Speaking to Gizmodo, Moneen Naismith, an attorney with one of the plaintiffs, said “We were hoping that if the Biden team is going to be real about their commitments that they’ve made in the executive orders that they have issued since coming into the office on climate, on tribal issues, on environmental justice, that, at a minimum, they weren’t going to come out with a full-throated, doubling-down defense of the Trump administration’s previous decision … Unfortunately, that’s what we saw last night in their filing.”

MEET THE NEW BOSS, SAME AS THE OLD BOSS

Joe Biden’s election win over Donald Trump was secured in large part by young voters, whose support in crucial battleground states propelled the former Delaware senator to victory.

Those ballot-casters, many of which supported progressive stalwart Bernie Sanders in the Democratic primary, flocked to Biden based on campaign promises specifically designed to placate those voters, such as a public option for health insurance, a $15 minimum wage, the end to the Trump administration’s inhumane immigration policies, a minimum of $10,000 in student loan debt forgiveness, and meaningful action to combat the looming and ongoing climate crisis.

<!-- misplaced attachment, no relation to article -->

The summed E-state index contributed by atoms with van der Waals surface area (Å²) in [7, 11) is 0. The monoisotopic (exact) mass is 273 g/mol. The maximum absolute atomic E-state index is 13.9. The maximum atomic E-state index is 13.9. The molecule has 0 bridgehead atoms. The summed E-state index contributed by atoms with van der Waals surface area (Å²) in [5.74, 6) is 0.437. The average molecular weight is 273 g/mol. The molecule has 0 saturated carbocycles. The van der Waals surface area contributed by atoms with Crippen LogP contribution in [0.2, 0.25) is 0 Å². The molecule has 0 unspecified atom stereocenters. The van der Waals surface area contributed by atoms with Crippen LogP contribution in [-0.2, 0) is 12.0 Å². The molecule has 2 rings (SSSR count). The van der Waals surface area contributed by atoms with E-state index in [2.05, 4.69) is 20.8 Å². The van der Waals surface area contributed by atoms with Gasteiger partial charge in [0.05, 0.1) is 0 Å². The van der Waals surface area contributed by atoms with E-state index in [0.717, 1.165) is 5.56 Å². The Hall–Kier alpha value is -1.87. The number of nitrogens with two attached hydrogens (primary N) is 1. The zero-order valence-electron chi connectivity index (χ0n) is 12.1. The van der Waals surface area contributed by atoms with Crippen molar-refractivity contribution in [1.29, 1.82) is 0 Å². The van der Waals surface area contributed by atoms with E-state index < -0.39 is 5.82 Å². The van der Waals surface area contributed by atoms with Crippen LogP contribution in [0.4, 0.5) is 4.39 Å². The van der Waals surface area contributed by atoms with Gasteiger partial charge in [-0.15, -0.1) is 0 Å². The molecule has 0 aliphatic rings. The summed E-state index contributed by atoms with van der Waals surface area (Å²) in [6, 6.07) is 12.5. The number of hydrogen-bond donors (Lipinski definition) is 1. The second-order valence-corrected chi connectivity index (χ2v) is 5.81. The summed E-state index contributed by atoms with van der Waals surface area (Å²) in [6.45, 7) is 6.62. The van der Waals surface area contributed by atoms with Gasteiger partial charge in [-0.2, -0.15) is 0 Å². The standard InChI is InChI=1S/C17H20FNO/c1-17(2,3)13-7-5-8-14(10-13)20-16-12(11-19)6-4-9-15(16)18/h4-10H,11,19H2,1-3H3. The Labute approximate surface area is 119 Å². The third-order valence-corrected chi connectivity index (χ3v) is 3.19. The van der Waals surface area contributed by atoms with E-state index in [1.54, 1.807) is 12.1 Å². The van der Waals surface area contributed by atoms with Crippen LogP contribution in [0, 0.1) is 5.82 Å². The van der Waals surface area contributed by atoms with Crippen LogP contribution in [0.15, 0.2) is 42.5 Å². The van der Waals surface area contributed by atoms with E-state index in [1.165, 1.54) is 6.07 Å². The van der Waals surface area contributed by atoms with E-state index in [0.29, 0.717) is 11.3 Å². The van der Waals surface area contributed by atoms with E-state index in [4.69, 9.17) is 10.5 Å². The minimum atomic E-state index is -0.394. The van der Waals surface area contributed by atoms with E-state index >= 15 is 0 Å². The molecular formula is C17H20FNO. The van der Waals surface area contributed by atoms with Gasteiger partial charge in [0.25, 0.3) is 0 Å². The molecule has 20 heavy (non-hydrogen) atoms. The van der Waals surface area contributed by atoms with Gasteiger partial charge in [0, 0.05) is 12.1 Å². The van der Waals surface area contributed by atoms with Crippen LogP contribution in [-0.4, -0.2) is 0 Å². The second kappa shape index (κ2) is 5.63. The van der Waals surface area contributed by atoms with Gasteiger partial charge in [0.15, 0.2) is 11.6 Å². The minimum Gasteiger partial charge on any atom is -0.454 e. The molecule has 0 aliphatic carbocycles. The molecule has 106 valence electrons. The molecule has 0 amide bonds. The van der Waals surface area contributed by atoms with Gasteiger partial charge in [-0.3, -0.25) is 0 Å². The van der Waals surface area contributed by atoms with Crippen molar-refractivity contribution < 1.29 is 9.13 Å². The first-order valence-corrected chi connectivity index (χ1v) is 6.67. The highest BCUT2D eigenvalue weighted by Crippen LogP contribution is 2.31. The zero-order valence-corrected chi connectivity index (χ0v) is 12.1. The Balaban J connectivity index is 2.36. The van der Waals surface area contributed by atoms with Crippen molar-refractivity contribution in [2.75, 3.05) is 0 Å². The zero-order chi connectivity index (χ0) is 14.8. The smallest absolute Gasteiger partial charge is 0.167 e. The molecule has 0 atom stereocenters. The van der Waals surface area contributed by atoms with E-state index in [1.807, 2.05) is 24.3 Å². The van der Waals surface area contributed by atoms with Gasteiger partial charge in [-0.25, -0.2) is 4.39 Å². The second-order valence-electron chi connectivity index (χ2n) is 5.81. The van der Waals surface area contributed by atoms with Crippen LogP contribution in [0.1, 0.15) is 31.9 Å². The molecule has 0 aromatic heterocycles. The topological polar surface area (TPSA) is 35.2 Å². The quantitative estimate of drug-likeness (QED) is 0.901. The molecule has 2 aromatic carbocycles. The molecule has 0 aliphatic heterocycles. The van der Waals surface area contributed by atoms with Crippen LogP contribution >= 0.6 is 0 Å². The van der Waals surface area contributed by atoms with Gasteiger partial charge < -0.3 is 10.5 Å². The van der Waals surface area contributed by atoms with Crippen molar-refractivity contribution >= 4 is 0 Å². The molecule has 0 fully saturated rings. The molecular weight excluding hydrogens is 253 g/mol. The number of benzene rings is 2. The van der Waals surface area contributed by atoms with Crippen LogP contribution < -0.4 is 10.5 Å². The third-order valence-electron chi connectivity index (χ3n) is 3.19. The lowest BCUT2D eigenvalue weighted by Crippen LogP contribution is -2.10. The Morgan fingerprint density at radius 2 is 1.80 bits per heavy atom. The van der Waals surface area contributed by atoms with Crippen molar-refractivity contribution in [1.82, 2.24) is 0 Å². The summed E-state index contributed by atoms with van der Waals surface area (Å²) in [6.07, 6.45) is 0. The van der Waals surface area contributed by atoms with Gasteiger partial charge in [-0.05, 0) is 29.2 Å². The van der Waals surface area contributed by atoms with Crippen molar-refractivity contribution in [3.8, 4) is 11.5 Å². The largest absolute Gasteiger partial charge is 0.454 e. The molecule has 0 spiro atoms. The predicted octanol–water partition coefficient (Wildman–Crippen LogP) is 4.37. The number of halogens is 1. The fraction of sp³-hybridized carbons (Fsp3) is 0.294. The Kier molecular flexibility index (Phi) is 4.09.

More than six months into the Biden presidency, with none of the aforementioned campaign promises fulfilled or even approaching fulfillment, the administration’s defenders preach patience.

Given the nation’s increasing political dysfunction, the pervasive unwillingness of the GOP to partner on any form of legislation designed to improve the lives of everyday people, and the ongoing Manchin-Sinema sideshow, Americans might be compelled to temper their criticism of the still somewhat newly hatched Biden administration.

But even a cursory examination of the administration’s record rather than its rhetoric, such as the one provided here, reveals not failures, botched attempts, or good faith efforts blocked by political realities, but a slew of pro-industry actions and policy-making that run directly counter to the administration’s campaign promises.

If 6,000 new drilling permits on public lands, fighting for dirty Trump-era oil and gas projects, and recycling pro-fossil fuel industry talking points are the Biden administration’s version of climate policy, Americans will need to look elsewhere for meaningful action on climate change.

This story originally appeared in Hatch Magazine and is republished here as part of Covering Climate Now, a global journalism collaboration strengthening coverage of the climate story.

Covering Climate Nowhttps://coveringclimatenow.org/
CCNow collaborates with journalists and newsrooms to produce more informed and urgent climate stories, to make climate a part of every beat in the newsroom — from politics and weather to business and culture — and to drive a public conversation that creates an engaged public.